An aerial of the section of Miller Ave. most often identified as possible housing on Miller Avenue.

After a comprehensive two-year public engagement process that included 12 public meetings, several community workshops, and online surveys, the City of Mill Valley’s Housing Element has been approved by the State of California’s Department of Housing and Community Development (HCD).  “The approval of the Housing Element marks an important milestone and reflects the City’s commitment to a vibrant, welcoming, small town community that embraces diversity in housing, income levels, and lifestyles,” Mayor Urban Carmel said. Learn more about this important milestone.

Under the state’s housing mandate, the city must permit 865 more residences during the next eight-year planning cycle. The mandate includes 262 residences for very-low-income households, 151 for low-income households, 126 for moderate-income households and 326 for above-moderate-income households.

Mill Valley is planning for 969 dwellings, including 289 for very-low-income households, 185 for low-income, 151 for moderate-income and 344 for above-moderate households.

Changes to the sites inventory include adding information on development trends in Mill Valley and describing the characteristics of the SB 9 parcels. SB 9 is a law that allows property owners to split lots for up to four dwellings.

The fair housing section was changed to reflect a demographic analysis. One finding in the analysis was that “Mill Valley lacks diversity within the entire city and is considered a segregated community.”

The revisions included identifying priorities in fair housing, contributing factors and their level of priority, which are: a lack of progress in furthering fair housing; racially concentrated areas of affluence citywide; discrimination in the home sales market and disparities in home ownership; and community opposition to affordable housing.

“We started on the housing element more than two years ago,” Mayor Urban Carmel said. “This has been a long process and we’ve been going through this for a long time.”

Now the re-zoning process must happen.

What does that mean? All cities in Marin must close out their required zoning updates and preparing to implement updated housing elements. The updated documents will guide the production of new housing over the eight-year period through 2031.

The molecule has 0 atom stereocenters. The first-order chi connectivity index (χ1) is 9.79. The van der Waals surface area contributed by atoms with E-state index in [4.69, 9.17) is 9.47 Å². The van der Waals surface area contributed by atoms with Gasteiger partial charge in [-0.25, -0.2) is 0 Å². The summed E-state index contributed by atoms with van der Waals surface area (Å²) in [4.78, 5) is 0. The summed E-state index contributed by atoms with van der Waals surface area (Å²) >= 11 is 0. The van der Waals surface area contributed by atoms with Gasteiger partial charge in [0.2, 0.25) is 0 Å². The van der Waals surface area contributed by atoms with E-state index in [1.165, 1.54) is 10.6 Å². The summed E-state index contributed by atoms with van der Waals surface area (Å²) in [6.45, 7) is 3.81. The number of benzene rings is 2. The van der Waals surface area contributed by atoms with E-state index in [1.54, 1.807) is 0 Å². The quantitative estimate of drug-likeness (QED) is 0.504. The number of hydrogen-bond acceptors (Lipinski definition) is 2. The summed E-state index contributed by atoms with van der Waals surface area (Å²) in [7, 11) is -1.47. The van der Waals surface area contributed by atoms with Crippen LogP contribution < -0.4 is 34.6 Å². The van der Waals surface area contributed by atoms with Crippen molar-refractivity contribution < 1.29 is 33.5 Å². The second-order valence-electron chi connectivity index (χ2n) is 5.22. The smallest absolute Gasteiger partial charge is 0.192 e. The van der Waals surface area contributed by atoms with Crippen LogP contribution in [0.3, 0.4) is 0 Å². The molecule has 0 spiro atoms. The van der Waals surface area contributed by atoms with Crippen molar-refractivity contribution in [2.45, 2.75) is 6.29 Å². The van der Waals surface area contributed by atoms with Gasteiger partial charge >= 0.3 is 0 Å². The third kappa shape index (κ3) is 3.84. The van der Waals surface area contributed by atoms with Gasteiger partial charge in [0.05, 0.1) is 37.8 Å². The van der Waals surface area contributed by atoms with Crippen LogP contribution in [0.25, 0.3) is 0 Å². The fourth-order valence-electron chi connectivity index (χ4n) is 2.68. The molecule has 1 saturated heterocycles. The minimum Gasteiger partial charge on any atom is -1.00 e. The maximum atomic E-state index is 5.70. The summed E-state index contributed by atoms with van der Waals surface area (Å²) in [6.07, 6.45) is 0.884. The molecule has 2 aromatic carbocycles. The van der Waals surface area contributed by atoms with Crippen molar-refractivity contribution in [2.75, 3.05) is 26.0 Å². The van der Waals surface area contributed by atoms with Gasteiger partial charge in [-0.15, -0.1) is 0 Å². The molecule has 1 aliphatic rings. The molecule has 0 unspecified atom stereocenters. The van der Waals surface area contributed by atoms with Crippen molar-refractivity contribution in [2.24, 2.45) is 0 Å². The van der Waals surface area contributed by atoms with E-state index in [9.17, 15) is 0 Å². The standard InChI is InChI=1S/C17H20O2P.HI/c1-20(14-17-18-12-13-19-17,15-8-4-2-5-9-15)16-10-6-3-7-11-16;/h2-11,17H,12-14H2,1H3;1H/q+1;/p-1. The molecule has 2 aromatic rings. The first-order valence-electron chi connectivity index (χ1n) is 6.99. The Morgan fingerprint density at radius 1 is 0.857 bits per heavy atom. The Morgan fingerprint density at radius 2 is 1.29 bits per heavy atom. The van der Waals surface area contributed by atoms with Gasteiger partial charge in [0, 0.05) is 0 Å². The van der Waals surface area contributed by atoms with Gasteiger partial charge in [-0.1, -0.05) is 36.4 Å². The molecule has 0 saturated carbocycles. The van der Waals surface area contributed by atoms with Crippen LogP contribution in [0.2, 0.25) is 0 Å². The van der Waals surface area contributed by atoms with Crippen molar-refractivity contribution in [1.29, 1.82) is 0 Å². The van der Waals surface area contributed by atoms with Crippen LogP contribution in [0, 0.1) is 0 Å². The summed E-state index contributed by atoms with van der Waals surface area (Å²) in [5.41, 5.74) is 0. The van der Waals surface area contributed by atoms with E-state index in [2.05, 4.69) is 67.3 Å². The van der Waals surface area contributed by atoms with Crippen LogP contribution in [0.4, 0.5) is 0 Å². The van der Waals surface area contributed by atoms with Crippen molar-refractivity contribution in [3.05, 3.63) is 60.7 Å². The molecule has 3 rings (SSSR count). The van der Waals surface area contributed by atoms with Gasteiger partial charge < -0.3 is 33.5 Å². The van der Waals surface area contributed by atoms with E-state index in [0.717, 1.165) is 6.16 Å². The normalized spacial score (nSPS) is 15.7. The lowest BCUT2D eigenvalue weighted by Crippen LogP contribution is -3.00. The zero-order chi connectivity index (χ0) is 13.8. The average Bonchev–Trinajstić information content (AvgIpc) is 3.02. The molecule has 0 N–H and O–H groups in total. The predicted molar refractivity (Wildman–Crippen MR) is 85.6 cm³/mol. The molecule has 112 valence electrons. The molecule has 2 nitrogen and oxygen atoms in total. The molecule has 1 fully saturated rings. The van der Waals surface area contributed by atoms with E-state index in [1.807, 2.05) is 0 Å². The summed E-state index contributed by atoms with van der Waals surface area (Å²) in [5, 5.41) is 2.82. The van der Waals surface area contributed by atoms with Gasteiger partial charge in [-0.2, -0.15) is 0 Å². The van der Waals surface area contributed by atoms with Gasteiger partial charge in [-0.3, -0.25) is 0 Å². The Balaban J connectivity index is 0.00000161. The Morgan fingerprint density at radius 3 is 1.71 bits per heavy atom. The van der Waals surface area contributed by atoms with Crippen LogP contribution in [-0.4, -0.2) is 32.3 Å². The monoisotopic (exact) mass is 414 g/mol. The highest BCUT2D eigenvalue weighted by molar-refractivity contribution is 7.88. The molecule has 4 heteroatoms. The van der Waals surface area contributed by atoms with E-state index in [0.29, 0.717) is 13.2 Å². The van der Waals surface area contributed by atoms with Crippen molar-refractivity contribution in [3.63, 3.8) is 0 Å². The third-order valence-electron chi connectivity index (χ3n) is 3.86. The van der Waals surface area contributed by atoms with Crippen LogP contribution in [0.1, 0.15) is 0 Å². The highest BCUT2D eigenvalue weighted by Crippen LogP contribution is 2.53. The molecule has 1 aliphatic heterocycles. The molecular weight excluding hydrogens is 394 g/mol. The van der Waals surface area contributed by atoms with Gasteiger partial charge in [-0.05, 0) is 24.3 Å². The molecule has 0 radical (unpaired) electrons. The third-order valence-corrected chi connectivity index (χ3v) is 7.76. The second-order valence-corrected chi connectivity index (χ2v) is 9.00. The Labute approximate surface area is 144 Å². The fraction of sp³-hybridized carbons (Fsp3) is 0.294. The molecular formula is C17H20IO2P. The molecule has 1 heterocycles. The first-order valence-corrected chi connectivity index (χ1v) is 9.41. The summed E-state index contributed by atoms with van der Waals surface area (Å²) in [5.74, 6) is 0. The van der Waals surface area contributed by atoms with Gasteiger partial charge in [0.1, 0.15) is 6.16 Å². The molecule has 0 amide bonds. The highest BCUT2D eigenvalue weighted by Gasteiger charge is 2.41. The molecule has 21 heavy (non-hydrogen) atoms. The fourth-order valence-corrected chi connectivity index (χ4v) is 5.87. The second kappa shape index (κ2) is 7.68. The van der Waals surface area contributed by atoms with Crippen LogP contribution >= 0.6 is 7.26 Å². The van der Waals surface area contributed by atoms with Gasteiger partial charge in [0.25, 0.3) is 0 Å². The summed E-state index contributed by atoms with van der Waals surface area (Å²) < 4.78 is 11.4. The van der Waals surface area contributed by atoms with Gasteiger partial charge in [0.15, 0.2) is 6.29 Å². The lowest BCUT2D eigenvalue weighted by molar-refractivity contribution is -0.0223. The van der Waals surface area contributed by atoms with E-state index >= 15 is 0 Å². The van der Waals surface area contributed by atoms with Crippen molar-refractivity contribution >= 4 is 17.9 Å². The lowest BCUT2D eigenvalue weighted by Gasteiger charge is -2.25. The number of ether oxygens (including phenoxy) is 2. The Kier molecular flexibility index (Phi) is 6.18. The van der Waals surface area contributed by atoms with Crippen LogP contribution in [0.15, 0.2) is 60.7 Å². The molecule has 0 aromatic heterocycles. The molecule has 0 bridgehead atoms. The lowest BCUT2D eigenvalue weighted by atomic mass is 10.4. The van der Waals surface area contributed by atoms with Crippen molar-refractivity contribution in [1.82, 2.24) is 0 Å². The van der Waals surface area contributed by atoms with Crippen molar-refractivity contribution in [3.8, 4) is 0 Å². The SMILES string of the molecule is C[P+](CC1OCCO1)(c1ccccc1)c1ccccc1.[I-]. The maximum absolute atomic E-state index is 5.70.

In all of Marin, the 2023-31 requirement is 14,405 new residences countywide, compared to 2,298 in the prior cycle. The state rejected appeals to reduce the number.

Alicia Murillo, a communications specialist with the state housing agency, identified Tiburon and Mill Valley as two municipalities that must conduct rezoning before the end of the month.

“Tiburon completed its rezone, and HCD is evaluating for compliance with the housing element,” Murillo said. “Mill Valley has indicated to HCD that it is in the process of completing its rezones.”

Mill Valley planning and building director Patrick Kelly said the city Planning Commission will consider the zoning changes on Jan. 23.

In addition to the aforementioned 1 Hamilton plan, the housing element identifies 401 Miller Ave., the complex that’s home to Sol Food and Simple Mills, as well as the large property on East Blithedale Ave. owned by Comcast building. City officials added that property owners interested in the redevelopment include Mill Creek Plaza, Sloat Garden Center, the former Jolly King Liquor store site and the former KFC/Taco Bell building. The city also plans on 16 residences developed under SB 9, a state housing law that allows property owners to split lots for up to four dwellings, according to the Marin Independent Journal.

As for 1 Hamilton, the Mill Valley Planning Commission held a study session – a chance for all stakeholders to have their say without a definitive final vote attached to the process – and focused on some concerns about the overall design of the project. That process will continue in the coming weeks.

1 Hamilton has faced consistent opposition from residents in the Enchanted Knolls neighborhood and adjacent areas, but councilmembers have sought to dispel the notion that a development at 1 Hamilton Drive would be the lone effort to address the City’s efforts to create conditions for more affordable housing. Hamilton Drive-area residents have pushed City officials to explore other neighborhoods and housing opportunities before doing so in their part of town, which has a history of multi-use and some affordable developments. 

Councilmembers have countered that the Hamilton Drive site shows the most promise as a City-owned parcel in proximity to transit corridors and commercial areas, but that all other options are on the table. “This is not going to be the only site we will look at for affordable housing,” Councilmember Urban Carmel added in September, noting that other sites, like the Edgewood Reservoir, the Miller Avenue commercial corridor and areas around the Mill Valley Golf Course and Boyle Park tennis courts, are potentially on the table.

City officials have made it clear that they are serious about pulling every lever possible to create the conditions that would significantly expand on the approximately 6,670 current housing units and support the amount of additional housing for which they’re on the hook, according to ABAG.

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